In Mississippi, the poorest state, Governor Haley Barbour is trying to burnish his conservative credentials because people have been saying he has a (small) shot at the White House next year. But his state is broke. How to raise taxes without raising taxes? Make it clear that income and business taxes will not be raised. Then raise taxes on hospital beds, cigarettes, and businesses who lay off employees. These are economically inefficient and don't raise much money. Deep cuts to education are still required, dropping Mississippi even lower in ratings of "best states for business and careers," where it is 48th.

The goal in Wisconsin seems to be to make that state more like Mississippi. And Miss. is poor, has a low high school graduation rate, has the nation's unhealthiest residents because the health care system is so bad, is the deadliest gun state, has a high divorce rate, and tops the teen birth rate.

Welcome to the GOP vision for America.

Lots of GOP talking heads in Washington (and elsewhere) call for "shared sacrifice." Heather Digby Parton in an opinion piece for The Hill says, "It’s very easy to prescribe 'shared sacrifice' when you will not personally sacrifice anything at all."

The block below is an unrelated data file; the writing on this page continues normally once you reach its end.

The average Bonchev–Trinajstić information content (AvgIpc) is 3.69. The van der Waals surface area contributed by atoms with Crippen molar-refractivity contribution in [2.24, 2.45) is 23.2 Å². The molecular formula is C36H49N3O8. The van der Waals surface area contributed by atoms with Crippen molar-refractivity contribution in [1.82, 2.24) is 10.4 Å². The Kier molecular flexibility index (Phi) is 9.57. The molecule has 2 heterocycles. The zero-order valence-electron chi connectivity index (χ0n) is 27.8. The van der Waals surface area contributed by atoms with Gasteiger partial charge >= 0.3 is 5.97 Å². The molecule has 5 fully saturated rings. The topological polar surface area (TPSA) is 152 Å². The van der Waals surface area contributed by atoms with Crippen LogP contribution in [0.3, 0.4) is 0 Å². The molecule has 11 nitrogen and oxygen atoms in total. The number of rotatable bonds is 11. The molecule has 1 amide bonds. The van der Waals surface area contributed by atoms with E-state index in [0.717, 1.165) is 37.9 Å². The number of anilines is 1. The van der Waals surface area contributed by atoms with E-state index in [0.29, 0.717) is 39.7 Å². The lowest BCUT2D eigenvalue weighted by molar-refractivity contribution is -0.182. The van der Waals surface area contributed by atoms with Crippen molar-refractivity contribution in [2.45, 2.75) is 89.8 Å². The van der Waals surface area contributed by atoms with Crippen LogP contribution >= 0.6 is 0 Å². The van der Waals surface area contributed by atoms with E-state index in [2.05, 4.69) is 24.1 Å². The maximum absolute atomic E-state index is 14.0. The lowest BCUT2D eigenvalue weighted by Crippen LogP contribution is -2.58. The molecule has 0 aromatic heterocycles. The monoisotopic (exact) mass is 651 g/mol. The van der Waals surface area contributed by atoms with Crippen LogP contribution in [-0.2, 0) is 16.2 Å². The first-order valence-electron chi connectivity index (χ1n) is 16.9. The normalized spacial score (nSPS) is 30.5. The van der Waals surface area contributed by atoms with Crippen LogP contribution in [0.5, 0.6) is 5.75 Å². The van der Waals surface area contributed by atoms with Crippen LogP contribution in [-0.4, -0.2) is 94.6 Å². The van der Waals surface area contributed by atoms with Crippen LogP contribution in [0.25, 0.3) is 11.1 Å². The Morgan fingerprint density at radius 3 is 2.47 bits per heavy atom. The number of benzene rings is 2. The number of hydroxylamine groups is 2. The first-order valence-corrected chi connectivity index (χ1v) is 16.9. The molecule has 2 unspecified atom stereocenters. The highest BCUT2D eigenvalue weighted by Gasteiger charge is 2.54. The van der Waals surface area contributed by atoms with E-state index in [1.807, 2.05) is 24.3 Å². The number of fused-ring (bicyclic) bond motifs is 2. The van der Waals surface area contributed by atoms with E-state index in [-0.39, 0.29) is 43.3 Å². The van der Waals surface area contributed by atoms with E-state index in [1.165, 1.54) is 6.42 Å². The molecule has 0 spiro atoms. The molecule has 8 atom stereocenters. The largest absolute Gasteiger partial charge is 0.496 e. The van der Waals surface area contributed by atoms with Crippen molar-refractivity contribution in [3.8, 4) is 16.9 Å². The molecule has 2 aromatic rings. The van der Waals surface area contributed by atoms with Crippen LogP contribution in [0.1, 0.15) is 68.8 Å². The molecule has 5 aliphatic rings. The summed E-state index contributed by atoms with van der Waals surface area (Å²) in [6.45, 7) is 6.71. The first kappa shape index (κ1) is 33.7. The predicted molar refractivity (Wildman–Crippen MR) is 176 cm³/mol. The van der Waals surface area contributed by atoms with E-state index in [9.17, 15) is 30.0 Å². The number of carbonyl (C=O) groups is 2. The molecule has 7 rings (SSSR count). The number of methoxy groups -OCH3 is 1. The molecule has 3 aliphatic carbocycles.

Saturday, March 19, 2011

When tragedy can't be eliminated

Ben Kingsley has made several movies about the Holocaust. In one of the recent ones was Anne Frank: The Whole Story in which he plays Anne's father. He joined Scott Simon of NPR in a discussion at the Holocaust Memorial Museum in Washington.

Kingsley now sees himself as a shaman at a campfire sharing stories with the community. He said that Western Civilization wants to eliminate tragedy. In one sense that is good -- it is good to conduct our affairs so that planes don't needlessly fall out of the sky or that millions aren't poisoned with tainted meat. But Kingsley sees that as going further, of trying to deny tragedy is possible. The recent quake and tsunami show that eliminating tragedy is not possible. We need the shaman around the campfire telling us stories so that we learn to deal with tragedy when it happens and to know what caused tragedy in the past.